But since we’re talking timelines here, that means — in the months following Superman’s return to Earth-0 — Kal-El’s creative team has been twiddling their thumbs instead of slowly building towards this book (which would have made this moment matter more), or worse, they suffered the same ignorance as the Metropolis Marvel. (Once the book’s at an end, we’re given a rather convenient — and predictable — reason as to why Superman wasn’t more proactive once he came home.) Since we all know that the former wasn’t the case, the book would have been better utilized in weaving a wider tapestry within the DCU instead of focusing on Superman’s beef with Brainiac. What we have instead is yet another epilogue to Doomed with yet another tease towards Convergence.
And at whopping five dollar price tag, that’s excusing quite a bit. Especially since this purportedly “crucial” book does so little to further the intrigue of what’s to come. The stakes of Convergence never resonate within this book; sure, we’re told what’s around the corner, and we even get to take a peek into what kind of playing field this event will be dabbling in, but this isn’t a story that wants to delve too deeply into any of that. It merely satisfies the nagging question as to how much time Superman needs to grow himself a beard.
What we get instead is a virtual non-starter, a Superman comic disguised as a DCU event book that finds the hero fighting a fruitless battle with cosmic reason. (Often the hero is seen tossing his head back in exasperation — “Where am I“, “How did I get here“, and “Why am I here” are among many other shrill and ineffective protests.) What aggravates the most is that after thirty pages of story-building lecture, we’re only really one page closer to the “biggest story in DC history.” (Hint: It’s at the very end.)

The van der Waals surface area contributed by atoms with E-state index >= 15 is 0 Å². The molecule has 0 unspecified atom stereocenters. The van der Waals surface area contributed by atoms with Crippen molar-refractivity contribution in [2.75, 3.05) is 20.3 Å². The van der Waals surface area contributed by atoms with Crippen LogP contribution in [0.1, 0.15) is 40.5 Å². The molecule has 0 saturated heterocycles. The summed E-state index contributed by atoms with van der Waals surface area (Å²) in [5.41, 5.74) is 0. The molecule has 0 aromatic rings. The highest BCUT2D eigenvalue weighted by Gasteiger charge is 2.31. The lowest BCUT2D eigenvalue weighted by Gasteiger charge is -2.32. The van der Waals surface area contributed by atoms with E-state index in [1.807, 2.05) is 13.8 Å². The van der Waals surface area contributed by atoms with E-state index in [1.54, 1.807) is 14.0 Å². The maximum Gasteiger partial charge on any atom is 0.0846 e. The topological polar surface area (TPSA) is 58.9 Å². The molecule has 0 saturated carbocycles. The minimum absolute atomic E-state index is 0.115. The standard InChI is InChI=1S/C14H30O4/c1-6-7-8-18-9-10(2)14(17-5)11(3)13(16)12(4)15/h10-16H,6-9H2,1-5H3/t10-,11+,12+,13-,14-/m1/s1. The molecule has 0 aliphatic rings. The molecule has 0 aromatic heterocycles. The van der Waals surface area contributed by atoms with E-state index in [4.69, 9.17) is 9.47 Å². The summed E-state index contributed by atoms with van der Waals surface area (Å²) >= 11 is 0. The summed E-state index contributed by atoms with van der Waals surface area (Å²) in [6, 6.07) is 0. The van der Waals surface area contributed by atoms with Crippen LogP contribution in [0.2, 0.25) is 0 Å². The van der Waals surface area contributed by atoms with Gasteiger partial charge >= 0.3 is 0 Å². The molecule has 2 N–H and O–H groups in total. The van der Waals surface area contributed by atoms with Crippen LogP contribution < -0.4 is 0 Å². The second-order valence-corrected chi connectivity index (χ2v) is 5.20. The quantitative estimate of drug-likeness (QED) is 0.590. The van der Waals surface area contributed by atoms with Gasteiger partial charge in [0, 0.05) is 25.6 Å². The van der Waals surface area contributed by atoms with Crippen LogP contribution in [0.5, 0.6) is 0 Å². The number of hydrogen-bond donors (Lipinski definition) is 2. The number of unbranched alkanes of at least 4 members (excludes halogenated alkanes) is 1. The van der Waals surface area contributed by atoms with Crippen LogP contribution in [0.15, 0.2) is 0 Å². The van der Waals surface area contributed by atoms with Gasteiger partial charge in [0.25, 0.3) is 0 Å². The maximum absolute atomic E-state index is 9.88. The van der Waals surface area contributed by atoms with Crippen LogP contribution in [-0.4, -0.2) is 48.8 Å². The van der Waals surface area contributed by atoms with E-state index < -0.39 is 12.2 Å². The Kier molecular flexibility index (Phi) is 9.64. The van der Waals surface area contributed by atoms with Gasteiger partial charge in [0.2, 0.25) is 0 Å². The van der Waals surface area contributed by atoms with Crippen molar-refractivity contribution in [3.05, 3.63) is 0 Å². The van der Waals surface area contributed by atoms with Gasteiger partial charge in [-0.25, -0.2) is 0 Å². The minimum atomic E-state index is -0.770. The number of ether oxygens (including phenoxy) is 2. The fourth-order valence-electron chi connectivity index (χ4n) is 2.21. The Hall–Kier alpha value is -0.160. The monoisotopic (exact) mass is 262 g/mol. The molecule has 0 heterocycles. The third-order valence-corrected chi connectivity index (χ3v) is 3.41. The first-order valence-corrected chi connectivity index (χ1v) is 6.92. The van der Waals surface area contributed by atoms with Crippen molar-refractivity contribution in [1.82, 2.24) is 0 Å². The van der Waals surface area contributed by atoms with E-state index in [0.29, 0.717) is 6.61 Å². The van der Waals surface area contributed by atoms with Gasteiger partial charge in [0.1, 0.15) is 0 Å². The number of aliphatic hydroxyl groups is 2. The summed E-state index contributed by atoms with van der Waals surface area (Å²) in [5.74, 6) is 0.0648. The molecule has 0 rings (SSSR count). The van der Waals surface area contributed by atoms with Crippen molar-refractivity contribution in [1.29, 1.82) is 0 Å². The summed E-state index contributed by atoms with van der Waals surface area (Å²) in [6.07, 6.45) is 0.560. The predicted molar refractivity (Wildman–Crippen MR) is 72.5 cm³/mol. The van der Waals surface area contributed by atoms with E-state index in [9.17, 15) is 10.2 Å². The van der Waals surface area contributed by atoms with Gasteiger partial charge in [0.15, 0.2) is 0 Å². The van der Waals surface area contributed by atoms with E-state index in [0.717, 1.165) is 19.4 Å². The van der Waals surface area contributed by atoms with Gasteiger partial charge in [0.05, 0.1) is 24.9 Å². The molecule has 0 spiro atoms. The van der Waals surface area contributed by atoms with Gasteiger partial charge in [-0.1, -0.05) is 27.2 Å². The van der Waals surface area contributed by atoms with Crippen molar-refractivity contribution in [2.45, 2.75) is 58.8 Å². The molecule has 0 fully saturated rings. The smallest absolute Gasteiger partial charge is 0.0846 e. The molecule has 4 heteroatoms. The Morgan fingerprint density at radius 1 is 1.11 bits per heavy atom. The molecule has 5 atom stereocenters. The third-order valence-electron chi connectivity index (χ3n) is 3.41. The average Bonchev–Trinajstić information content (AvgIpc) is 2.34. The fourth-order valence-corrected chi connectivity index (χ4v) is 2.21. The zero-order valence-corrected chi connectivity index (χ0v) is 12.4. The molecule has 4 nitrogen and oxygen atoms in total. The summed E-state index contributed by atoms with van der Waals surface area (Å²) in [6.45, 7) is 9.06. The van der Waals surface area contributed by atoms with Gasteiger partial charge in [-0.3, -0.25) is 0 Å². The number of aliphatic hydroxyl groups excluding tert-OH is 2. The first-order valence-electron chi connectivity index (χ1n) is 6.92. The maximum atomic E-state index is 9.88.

So why start us off with a prologue book at all? This is all material fit for a toss-away Superman annual, and it would have been a fine one at that. There’s nothing wrong with Ethan van Sciver’s artwork (in fact, it’s his strongest I’ve seen since Flash: Rebirth), and it’s always nice to see Jurgens’ name attached to a Superman story. But the fact that DC felt it necessary to provide this additional narrative padding under the banner of their latest reboot brings up another dilemma.
For all of Dan DiDio’s trumpeting, the truth about Convergence is that it isn’t really for aspiring new readers. It’s an event meant for the old dogs, the people who will need the most coaxing in order to feel confident about the next era of DC Comics. And that’s fine. But the events of this issue offer little in that respect; instead it only adds to the nagging feeling that Convergence just might be the cynical rush job a lot of folks fear it will be. DC is going to toe the line between commerce and art for the next two months (because Burbank is calling) by attempting to make everybody happy, and there’s no reason to believe they won’t succeed. But nothing is more condescending to a faithful reader — especially those that said goodbye to characters they loved years ago — than to tell them, “Well, here. Now everything matters.”
Written by Dan Jurgens and Jeff King.
Art by Ethan van Sciver.
Colored by Marcelo Maiolo.
5 out of 10